Ever since Magic Johnson and Rob Pelinka pulled off their front office coup and took over the Los Angeles Lakers, their focus has been very plainly on replacing players rather than developing them. Their treatment of Luke Walton has been the most brash example of this trend, and the organization’s culture has taken major hit because of it.
Stephen A. Smith of ESPN (who remains very close to Magic, by the way) was asked about the latest on the Lakers’ coaching search and pushed back some on Jason Kidd as a reported candidate:
“I have been told that’s not gonna happen. I’m just telling you that the Lakers made it a point to get word to me this morning: Jason Kidd is not an option... They don’t think he would be the right fit for them.”
To the Lakers’ point via Smith here, no, Jason Kidd would not be the right fit for them, no matter how badly he wants to be seen as the right fit for literally anywhere.
Now, as far as who Smith says the Lakers are interested in, it’s a familiar name:
“They believe that Ty Lue warrants strong consideration. The former coach in Cleveland who took the Cavaliers to three consecutive championship series, who won a championship in Cleveland as the coach of the Cavaliers after being down 3-1. Who repeatedly made adjustments from the regular season to the postseason.
“Here’s the deal. Ty Lue is proven. LeBron respects the hell out of him. Wouldn’t mind him being the next coach for the Los Angeles Lakers. These are all true things.”
There will be plenty of time to discuss Lue as a possible replacement over the next couple months, but to me what is more productive right now is examining the Lakers’ complete and utter lack of organizational culture or continuity.
Jim Buss’ nameplate had barely been removed from the office Johnson now occupies before D’Angelo Russell was shipped off to Brooklyn. A decision on Julius Randle was made a good year before it had to be, with very little thought to the contrary despite his proving through a full season that they should maybe rethink their approach to keeping him happy.
The list goes on. Rather than watching the rest of the season play out and then deciding on Ivica Zubac’s contract when they actually had to, he was sent across the hall in one of the worst minor trades we’ve ever seen.
This front office has shown zero patience and ability in developing assets, and compounded that shortcoming with an utter disregard for their market value. They took over a team with an exciting young core, one of the league’s most promising young coaches and assets to continue to build for the future with immediate and legitimate competition right around the corner. They saw all those things as hindrances that must be replaced by their concepts of NBA players, rather than building blocks that just could be developed into legitimate NBA players even alongside LeBron James.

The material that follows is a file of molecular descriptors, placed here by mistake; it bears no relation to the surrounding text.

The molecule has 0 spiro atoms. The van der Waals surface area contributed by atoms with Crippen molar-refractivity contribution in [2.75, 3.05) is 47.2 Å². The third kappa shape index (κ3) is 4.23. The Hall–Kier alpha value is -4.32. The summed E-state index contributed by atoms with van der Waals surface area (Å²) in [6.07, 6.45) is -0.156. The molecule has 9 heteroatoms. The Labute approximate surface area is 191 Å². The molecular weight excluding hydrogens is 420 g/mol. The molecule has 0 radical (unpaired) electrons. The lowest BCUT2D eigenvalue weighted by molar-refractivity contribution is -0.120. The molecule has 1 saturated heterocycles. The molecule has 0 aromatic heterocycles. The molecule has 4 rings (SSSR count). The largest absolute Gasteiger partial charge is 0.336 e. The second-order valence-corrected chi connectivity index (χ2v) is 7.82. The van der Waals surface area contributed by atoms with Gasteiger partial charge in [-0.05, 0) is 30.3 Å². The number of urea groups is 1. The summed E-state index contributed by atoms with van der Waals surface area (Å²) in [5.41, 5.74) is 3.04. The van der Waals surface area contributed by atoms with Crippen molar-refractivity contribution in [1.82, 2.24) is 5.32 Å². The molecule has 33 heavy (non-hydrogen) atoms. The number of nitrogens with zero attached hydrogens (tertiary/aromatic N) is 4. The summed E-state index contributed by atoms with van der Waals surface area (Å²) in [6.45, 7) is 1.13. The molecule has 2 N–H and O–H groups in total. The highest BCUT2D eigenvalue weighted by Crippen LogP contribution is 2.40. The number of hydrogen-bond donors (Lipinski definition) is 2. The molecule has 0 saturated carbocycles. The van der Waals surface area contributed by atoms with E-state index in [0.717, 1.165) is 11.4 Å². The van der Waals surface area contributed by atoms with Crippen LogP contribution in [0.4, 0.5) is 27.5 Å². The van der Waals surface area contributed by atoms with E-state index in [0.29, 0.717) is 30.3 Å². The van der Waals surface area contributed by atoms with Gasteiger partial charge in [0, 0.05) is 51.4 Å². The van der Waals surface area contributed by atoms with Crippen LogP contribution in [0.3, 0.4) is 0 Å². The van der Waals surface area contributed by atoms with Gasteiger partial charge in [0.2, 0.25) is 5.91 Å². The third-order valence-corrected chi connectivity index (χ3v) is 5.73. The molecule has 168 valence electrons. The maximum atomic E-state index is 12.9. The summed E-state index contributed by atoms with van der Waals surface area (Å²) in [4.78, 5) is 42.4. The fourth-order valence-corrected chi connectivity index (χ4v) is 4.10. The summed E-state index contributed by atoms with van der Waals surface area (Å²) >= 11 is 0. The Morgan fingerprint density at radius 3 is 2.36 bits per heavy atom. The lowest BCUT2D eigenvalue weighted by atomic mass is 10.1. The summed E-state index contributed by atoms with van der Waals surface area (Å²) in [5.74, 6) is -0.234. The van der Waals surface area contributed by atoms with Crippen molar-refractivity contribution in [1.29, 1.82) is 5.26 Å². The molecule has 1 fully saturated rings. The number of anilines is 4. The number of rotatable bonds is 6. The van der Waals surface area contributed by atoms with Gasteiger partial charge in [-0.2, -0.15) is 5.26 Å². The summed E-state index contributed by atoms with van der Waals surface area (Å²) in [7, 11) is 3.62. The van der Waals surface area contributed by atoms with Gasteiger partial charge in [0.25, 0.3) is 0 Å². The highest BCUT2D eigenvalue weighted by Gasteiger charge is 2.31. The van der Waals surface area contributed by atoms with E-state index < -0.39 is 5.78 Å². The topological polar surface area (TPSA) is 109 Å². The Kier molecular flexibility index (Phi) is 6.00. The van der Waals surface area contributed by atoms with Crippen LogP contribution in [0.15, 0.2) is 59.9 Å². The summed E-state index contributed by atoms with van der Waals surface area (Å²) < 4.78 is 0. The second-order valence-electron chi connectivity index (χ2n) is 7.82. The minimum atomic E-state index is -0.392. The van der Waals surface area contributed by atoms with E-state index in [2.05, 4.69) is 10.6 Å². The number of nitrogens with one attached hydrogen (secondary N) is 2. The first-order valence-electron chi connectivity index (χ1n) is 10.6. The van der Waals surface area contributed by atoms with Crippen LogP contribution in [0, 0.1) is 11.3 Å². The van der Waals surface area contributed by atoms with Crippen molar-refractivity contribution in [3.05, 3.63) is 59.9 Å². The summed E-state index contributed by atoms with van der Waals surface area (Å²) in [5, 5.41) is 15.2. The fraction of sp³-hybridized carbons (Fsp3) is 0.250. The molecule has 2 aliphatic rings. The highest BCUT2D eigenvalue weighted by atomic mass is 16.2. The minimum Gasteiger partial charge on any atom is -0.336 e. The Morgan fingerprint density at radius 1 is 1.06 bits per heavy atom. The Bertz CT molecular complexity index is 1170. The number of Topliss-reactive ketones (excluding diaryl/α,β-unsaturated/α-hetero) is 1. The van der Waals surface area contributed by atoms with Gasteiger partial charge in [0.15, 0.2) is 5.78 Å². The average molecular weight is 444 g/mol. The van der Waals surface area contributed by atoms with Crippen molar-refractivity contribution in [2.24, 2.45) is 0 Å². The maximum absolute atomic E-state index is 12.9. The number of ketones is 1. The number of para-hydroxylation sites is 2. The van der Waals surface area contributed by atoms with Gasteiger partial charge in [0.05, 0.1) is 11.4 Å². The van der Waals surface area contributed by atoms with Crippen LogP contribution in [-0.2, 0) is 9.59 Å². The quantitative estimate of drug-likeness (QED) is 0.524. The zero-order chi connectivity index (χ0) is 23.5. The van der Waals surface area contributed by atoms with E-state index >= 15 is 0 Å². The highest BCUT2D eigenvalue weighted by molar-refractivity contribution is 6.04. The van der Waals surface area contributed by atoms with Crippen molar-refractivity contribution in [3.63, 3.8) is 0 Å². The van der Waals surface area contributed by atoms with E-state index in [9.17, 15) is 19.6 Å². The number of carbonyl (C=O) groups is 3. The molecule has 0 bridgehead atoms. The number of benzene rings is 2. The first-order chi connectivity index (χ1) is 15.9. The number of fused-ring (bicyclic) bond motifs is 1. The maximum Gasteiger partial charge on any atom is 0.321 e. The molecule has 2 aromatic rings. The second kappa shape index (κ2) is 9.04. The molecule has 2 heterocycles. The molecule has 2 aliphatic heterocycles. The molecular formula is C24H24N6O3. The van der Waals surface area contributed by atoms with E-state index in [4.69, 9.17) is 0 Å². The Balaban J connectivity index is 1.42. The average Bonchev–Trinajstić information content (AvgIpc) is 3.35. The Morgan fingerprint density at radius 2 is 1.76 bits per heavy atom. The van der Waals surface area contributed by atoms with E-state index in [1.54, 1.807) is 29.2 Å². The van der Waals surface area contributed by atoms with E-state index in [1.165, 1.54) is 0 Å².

Recently, it was reported that the front office was frustrated by Walton’s coaching staff. You know who could have a say in how such a sideline group gets put together? Walton’s bosses, that’s who. But rather than guiding him with the essential tools to grow into the coach he was capable of becoming, they are instead focused on who his replacement will be while he’s still manning the Lakers’ sidelines.
Now, this is where we should note that all front office’s should have contingency plans for their next coach, who should be on their roster next, all that stuff. Take how quickly Danny Ainge moved on Brad Stevens to replace Doc Rivers despite having the latter’s trade request culminate rather quickly a few years ago.
The key difference is that while Ainge clearly (and admittedly) had Stevens in mind before any of that happened, his alternate options weren’t getting leaked all over the place while Rivers was still employed. That’s the main part of this that feels unbecoming. The Lakers should be planning for all sorts of future scenarios, including who to target if and when they fire Walton, it’s just a little unseemly to leak them all over the place while he’s still employed.
It’s also worth pointing out that all of the players and coaches involved here have their own shortcomings. Russell was seen as and admitted to being immature early on in his Lakers career. Randle’s fit alongside LeBron might not have come all that natural on either side of the ball. Walton’s offense is still nowhere near NBA-caliber, and the coaching staff he put together was laughable.
But merely shedding them with very little in return is gross mismanagement of assets, and on top of that, it institutes a culture where everyone involved knows they are not just replaceable, but have near impossible odds to stick around.
Why would anyone buy into the Lakers’ future if those are the terms? We’ve seen the result to hoping guys on expiring contracts buy in despite having little hope to be here long term for more than half a decade at this point. The fact that these mistakes don’t seem to be going anywhere anytime soon leads one to believe this is just who the Lakers will be under this regime, no matter who they hire as their next head coach.
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